There are a number of different reasons why women lose their hair. While some of these reasons are avoidable, others aren’t. No matter the cause, many women panic when they first realise that they’re losing their hair, and they immediately look for solutions. There are a number out there, but some of them are better than others. Sometimes, the source of your hair loss can help you determine the best way of dealing with it.
One of the most frustrating causes of hair loss for both men and women is hereditary loss. This type of hair loss, medically referred to as androgenetic alopecia, is so upsetting because there’s really nothing you can do to prevent it. You simply have a genetic predisposition to lose your hair. It’s more common than you may think, too. Genetic hair loss can come from either side of your family, and if you’ve inherited it from both, you’re very likely to see your hair start to thin at an early age.
For women, the thinning will start around your hairline. If you have bangs, you’ll notice the hair behind them thinning first. This can even start in your early 20s, and it can spread through all of your hair, thinning it out.
Hypothyroidism, or an underactive thyroid, is another condition that can lead to hair loss. In fact, many women first become aware of this condition because they or their stylist notice that their hair isn’t as thick as it once was. To deal with this condition, your doctor will prescribe a synthetic hormone that you will need to take daily. Once you’re on the correct dosage, your body will begin to recover, and your hair should return to normal. While you wait for that to happen, you could make use of a female hair loss treatment such as the Enhancer system.
Telogen Effluvium is a condition that can occur because of stress, sudden and major weight loss, or after major surgery or pregnancy. Taking some medications, including beta-blockers and antidepressants, can also cause this condition. If this is occurring to you, you’ll notice that you lose a lot of hair when you brush or wash your hair. Telogen effluvium causes the hair to move from its growth phase to its normal resting phase very quickly, and then into its telogen phase, which is when your hair naturally falls out.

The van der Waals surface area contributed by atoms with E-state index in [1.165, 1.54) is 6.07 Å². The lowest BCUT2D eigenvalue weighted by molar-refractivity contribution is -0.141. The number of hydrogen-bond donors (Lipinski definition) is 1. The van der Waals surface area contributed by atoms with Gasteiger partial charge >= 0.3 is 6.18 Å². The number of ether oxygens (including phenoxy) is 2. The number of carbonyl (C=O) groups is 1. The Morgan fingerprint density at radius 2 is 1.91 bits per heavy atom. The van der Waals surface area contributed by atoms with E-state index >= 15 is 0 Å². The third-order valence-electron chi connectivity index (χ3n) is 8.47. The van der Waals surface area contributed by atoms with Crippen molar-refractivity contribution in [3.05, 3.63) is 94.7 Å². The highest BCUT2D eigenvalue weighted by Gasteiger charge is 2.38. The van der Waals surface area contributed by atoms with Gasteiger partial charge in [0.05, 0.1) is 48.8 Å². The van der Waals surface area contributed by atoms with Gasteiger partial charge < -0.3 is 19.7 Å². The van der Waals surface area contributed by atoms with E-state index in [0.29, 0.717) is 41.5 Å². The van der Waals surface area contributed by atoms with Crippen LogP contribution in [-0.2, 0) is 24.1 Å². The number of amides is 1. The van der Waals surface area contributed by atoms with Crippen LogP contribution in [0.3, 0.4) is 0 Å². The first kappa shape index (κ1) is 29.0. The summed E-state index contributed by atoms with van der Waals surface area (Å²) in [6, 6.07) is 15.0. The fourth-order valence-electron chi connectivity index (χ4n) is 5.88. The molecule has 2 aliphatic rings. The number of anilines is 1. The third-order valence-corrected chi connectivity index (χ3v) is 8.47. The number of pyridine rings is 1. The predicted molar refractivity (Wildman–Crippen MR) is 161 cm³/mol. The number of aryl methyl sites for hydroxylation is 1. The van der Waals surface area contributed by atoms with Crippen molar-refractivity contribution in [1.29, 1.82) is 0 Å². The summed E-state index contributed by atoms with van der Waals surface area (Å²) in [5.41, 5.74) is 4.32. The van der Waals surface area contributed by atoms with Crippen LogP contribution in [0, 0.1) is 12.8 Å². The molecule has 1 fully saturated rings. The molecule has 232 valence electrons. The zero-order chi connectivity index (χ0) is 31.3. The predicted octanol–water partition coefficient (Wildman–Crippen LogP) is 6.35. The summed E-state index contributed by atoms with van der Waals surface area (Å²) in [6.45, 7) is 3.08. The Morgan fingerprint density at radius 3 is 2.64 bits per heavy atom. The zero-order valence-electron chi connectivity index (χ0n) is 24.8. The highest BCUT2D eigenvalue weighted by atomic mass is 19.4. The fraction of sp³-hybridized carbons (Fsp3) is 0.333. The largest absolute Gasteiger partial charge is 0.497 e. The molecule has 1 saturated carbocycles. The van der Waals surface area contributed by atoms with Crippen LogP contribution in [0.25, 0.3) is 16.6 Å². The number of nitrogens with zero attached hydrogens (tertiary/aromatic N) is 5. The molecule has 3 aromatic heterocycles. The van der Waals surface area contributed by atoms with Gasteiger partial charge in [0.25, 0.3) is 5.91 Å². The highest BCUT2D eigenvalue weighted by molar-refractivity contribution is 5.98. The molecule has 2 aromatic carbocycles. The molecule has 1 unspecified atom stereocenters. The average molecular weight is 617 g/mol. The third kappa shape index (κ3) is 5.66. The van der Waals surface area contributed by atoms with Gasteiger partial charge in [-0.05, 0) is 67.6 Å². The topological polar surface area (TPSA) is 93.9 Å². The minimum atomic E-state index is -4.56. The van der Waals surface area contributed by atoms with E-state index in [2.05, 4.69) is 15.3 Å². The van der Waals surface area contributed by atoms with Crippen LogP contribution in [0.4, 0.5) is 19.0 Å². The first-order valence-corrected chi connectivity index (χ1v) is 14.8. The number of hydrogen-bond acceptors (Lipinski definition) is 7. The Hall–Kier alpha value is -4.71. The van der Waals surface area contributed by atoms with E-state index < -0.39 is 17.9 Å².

This condition speeds up the life of each strand of hair. However, it can still take some time to see the effects. You may not see telogen effluvium symptoms until several months after the traumatic event that caused it, which can make it somewhat difficult to diagnose at first. Another issue is that there’s no medical test for this condition. All you can do is talk to your doctor about things that have happened to you recently to see if anything might be the cause.
In most cases, there’s no way to treat telogen effluvium. You simply have to wait until the hair affected by the condition has all fallen out and new hair has grown in. If your hair loss is caused by medication, though, you and your doctor can work on finding a substitute treatment.